Anchorman gave Carell a chance to work with writer-director Judd Apatow, and Carell pitched him a story idea based on a skit he had done years before with Second City. The premise involved a group of men telling risqué stories, but there was "one guy who just couldn't keep up, " Carell recounted to Gordon in the Newsweek article. "It becomes quickly apparent that he's never done any of the things he's talking about." The "bag of sand" comment from that sketch made it into the screenplay for The 40-Year-Old Virgin , which Carell co-wrote with Apatow, who also directed him in his first lead role.
In the surprise hit of 2005, Carell played the titular virgin Andy Stitzer, a nice-enough guy but a loner who collects action figures and gave up on dating long ago. When his co-worker buddies at the electronics store discover his situation, they decide to help him find a girlfriend. A series of misadventures ensues, but Carell's Andy eventually clicks with a single mom played by Catherine Keener. The movie garnered enthusiastic reviews and took in $20.6 million its first weekend in August of 2005 as the number-one box-office draw. Entertainment Weekly writer Owen Gleiberman called the film "buoyantly clever and amusing, a comedy of horny embarrassment that has the inspiration to present a middle-aged virgin's dilemma as a projection of all our romantic anxieties." Gleiberman also commended Carell's performance, remarking that "Andy may be a light caricature of a clueless, repressed loser … but Carell plays him in the funniest and most surprising way possible: as a credible human being."
Carell's turn in The 40-Year-Old Virgin had a somewhat unexpected effect in boosting the chances of a new series on NBC, The Office. The American version of a hit British series of the same name that lured a cult following on cable's BBC America channel, the show had a brief run in the spring of 2005, with Carell as Michael Scott, the much-loathed boss of a paper company. By the time it returned for full season in the fall, Carell's Virgin was still in theaters, and ratings for the The Office spiked impressively.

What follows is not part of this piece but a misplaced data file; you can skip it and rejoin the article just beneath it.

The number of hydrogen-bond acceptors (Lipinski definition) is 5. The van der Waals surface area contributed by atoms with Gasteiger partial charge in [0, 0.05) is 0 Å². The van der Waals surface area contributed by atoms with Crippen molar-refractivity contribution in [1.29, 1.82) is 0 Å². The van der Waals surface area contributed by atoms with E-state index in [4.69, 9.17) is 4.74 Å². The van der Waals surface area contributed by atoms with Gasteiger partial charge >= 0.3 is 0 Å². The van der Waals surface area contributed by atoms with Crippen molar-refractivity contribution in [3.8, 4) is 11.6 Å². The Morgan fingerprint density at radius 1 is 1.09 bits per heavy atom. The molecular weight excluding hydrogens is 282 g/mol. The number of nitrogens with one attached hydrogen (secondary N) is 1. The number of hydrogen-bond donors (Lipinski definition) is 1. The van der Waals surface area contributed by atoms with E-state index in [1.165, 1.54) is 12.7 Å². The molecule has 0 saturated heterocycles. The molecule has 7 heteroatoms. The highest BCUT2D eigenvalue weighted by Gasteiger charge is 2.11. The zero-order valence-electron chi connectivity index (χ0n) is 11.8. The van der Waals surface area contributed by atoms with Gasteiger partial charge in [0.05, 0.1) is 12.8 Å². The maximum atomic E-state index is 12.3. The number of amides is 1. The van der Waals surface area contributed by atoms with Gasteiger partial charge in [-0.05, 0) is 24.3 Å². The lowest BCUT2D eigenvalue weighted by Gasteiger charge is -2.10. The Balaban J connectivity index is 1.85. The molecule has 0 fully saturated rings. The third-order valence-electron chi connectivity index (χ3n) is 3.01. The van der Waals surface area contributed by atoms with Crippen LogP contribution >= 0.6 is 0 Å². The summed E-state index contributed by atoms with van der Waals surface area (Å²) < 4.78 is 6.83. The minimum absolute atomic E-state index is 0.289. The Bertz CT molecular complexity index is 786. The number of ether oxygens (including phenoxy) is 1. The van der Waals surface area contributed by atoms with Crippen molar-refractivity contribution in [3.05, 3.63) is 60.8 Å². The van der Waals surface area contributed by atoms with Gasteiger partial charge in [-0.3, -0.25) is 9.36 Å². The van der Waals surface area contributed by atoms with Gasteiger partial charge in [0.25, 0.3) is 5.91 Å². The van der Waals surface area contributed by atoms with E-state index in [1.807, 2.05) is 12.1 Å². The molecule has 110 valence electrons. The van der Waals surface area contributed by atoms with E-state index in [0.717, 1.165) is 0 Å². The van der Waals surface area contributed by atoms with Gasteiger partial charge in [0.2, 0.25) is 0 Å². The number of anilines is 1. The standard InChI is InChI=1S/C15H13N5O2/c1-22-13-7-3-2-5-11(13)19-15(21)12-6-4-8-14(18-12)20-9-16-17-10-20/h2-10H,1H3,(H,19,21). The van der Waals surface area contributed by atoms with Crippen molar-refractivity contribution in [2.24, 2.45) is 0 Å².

Projects for 2006 included a reprisal of the Evan Baxter role for Evan Almighty , and a film version of the 1960s spy-spoof television series Get Smart. For 2007, Carell was scheduled to star in Juvenile as an average, 30-ish suburbanite who learns he must serve time for a crime he committed as a teen. The avalanche of film and television projects coming his way forced Carell to give up his Daily Show job in 2005. He made a few appearances on its "Indecision 2004" election reports, but politically disillusioned viewers began tuning into the show in record numbers that year. Carell conceded that "in the year and a half since I left, it's gone through the roof and won all kinds of accolades, " he said in an interview with Joel Stein in Time. "I guess they needed to get rid of some dead weight."
Daily Variety , April 21, 2005, p. B2.
Entertainment Weekly , August 26, 2005, p. 40; February 24, 2006, p. 20.
Esquire , September 2005, p. 76.
Newsweek , August 15, 2005, p. 47.
New York Times , August 19, 2005.
Time , March 21, 2005, p. 72; August 22, 2005, p. 69.
— Carol Brennan